A corneal abrasion is an injury to the cornea * of the eye.
A corneal abrasion occurs when the cornea of the eye is somehow injured. When the surface cells that cover the eyeball are injured, some of these cells are removed and damaged, which can be painful.
Corneal abrasion usually occurs accidentally, when something scratches the eye. Poorly cleaned contact lenses, a finger poke to the eye, a grain of sand, or other foreign body can all result in corneal abrasion.
Anyone can get a corneal abrasion, although children, active teenagers and adults, and older debilitated adults are most prone to this injury. Corneal abrasion is the most frequent diagnosis given to children who seek treatment in emergency departments for eye injury.
Corneal abrasion usually causes intense tearing and discomfort. Light often hurts the eye, and individuals may notice the uncomfortable sensation of something gritty being in their eye. Pain may be worse when attempting to open or close the affected eye, and the eye may be red, somewhat bloodshot, and swollen in appearance.
Corneal abrasion is usually suspected from a history of likely injury and the characteristic symptoms of pain, light sensitivity, and tearing. The actual abrasion can be seen by an eye examiner. Eye drops containing a fluorescein dye are put into the affected eye, and a slit lamp is used to look at the eye in an otherwise darkened room. Other tests may be performed to make sure that there is no other, more serious injury to the eye, such as checking vision, evaluating the pressure within the eye (intraocular pressure), making sure there is no deeper cut to the cornea that would require surgical repair, identifying foreign bodies that need removal, and verifying that no other serious disease of the eye is causing the symptoms.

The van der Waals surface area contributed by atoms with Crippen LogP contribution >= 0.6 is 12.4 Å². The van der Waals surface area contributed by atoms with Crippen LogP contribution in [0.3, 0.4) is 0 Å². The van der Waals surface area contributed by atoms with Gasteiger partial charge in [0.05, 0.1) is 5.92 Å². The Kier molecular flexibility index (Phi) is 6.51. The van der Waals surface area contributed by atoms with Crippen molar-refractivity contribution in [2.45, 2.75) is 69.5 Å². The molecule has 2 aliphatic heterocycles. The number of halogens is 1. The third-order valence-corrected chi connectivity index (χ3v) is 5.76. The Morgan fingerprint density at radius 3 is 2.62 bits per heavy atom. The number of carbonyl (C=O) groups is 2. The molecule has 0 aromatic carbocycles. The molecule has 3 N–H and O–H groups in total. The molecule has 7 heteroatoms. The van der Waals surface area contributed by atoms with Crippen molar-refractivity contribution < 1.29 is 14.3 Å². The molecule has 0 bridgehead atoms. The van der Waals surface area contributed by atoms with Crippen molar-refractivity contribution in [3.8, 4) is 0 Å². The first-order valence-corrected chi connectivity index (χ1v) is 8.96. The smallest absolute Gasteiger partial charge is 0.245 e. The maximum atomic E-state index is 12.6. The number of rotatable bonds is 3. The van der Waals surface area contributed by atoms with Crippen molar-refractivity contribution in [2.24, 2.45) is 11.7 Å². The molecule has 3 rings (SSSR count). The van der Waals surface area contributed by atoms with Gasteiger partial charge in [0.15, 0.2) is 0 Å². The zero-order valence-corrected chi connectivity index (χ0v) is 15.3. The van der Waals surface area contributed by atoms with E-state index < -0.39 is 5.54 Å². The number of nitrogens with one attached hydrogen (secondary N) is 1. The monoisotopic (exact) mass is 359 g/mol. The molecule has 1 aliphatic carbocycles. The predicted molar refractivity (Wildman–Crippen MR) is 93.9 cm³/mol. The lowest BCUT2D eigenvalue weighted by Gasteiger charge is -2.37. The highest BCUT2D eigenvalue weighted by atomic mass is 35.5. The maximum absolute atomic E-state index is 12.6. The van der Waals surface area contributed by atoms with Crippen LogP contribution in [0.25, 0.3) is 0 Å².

Prevention of corneal abrasion is not always possible, because it usually occurs due to a random accident. However, athletes and people whose occupations expose them to dirt, dust, cement and metal particles, or chemicals should be encouraged to wear appropriate protective eyewear to decrease their risk of this type of injury.
See also Infection
Abel, Robert. The Eye Care Revolution: Prevent and Reverse Common Vision Problems. 3rd ed. New York, NY: Kensington, 2014.
MedlinePlus. “Corneal Injury.” U.S. National Library of Medicine. National Institutes of Health. http://www.nlm.nih.gov/medlineplus/ency/article/001017.htm (accessed November 30, 2015).
American Academy of Family Physicians. PO Box 11210, Shawnee Mission, KS 66207-1210. Toll-free: 800-274-2237. Website: http://www.aafp.org (accessed November 30, 2015).
The Discovery Eye Foundation. 17315 Studebaker Rd., Suite 115, Cerritos, CA 90703. Telephone: 310-623-4466. Website: http://discoveryeye.org (accessed November 30, 2015).
* cornea (KOR-nee-uh) is the transparent circular layer of cells over the central colored part of the eyeball (the iris) through which light enters the eye.